Nir Rosen, journalist and chronicler of the Iraq War, resigned from his fellowship at the New York University’s Center on Law and Security on Tuesday after his tweets about Lara Logan caused outrage. Logan, who is a Chief Foreign Affairs Correspondent for CBS News, was sexually assaulted in Tahrir Square in Egypt during the post-Mubarak celebrations. In response to this news, Rosen suggested that Logan was attempting to “outdo” Anderson Cooper, who had also suffered attacks in Egypt. He also tweeted: “Jesus Christ, at a moment when she is going to become a martyr and glorified we should at least remember her role as a major war monger.”
Wednesday night, Rosen appeared on Anderson Cooper to try to explain his remarks.
“There is no defense,” he said. “I look like a jerk. It was 2 AM and I was just being thoughtless.”
However, this is not the first time Rosen has tweeted thoughtlessly. On Dec. 15, 2010, Rosen posted on Twitter: “I wish pain and suffering on Wolf [Blitzer].” The Atlantic’s Jeffrey Goldberg has gone so far as to call Rosen’s tweets “anti-American and pro-Taliban.”
The stupid remarks did not just come from the far-left, however. Debbie Schlussel, right-wing blogger and frequent guest on Fox News, posted on her website, “So sad, too bad, Lara. No one told her to go there. She knew the risks. And she should have known what Islam is all about. Now she knows.”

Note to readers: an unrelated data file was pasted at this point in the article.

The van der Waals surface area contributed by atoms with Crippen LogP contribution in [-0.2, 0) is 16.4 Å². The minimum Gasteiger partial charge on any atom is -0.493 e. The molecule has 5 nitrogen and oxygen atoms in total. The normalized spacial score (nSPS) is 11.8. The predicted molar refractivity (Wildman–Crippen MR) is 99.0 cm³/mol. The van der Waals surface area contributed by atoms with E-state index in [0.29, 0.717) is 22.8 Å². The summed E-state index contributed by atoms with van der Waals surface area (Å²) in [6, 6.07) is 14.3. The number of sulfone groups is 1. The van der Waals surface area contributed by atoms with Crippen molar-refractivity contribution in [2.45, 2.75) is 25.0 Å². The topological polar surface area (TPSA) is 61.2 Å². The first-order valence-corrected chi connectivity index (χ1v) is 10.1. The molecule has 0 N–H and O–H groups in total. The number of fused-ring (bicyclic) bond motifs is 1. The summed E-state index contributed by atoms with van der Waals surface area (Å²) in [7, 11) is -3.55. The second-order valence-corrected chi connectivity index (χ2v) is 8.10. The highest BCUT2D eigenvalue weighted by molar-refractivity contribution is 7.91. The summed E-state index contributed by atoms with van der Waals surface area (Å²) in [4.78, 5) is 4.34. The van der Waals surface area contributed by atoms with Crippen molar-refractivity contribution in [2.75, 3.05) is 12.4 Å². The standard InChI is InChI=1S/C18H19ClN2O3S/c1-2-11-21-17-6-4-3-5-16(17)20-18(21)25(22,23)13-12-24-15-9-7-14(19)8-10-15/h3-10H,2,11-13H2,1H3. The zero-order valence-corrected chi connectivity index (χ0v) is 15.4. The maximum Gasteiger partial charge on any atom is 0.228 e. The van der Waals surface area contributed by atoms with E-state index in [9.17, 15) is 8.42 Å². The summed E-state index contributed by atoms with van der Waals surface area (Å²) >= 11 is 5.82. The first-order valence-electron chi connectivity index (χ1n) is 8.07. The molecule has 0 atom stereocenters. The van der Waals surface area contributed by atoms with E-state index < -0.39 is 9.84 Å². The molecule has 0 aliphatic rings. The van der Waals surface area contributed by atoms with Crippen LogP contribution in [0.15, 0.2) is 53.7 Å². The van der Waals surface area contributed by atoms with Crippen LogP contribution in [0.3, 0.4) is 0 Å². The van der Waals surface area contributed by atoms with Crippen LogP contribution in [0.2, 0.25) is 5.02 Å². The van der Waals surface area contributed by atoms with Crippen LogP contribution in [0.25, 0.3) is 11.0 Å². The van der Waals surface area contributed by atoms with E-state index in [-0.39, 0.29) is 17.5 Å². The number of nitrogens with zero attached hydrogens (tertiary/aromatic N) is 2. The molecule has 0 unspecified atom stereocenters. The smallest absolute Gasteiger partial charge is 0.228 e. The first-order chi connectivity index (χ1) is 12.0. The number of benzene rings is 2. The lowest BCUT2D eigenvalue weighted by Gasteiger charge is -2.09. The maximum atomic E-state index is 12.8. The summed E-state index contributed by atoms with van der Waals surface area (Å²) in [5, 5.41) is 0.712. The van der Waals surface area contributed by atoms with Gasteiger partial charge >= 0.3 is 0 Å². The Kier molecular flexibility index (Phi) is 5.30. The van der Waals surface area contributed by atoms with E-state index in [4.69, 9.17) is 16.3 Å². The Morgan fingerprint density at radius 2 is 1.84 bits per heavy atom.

As if rape never occurs in America. Excuse me?
And, despite Rosen’s lamer-than-lame excuse (remember, it was two in the morning-who doesn’t tweet idiotic remarks at two?), at least he attempted to back away from his remarks. Sclussell just posted more garbage, apparently thinking it’s funny that anyone would be offended.
The really sad thing about all this is that-once again-sexual violence against women is seen not simply as abhorrent, as it should be, but as an opportunity to score political points. Rosen implies that Logan will bask in the attention she gets from the assault, while at the same time calling into question her character (remember, she’s a “war monger”). His comments manage to simultaneously minimize the personal trauma of rape and insinuate that victims may deserve what they get because of the nature of their characters.
Schlussel, on the other hand, plays the predictable it’s-your-fault-for-being-there card. With her ridiculous remarks about “knowing the risks,” she managed to blame the victim, insinuate that women should stay where they belong, and condemn an entire culture. Skillfully done, as far as rhetoric goes-but outrageous and revolting behavior for a human being.
It’s time that we stop using sexual assault to win political points, no matter what side we happen to be on. Rape is a violent act with nothing behind it but violence and hate-and that is how we should respond to it.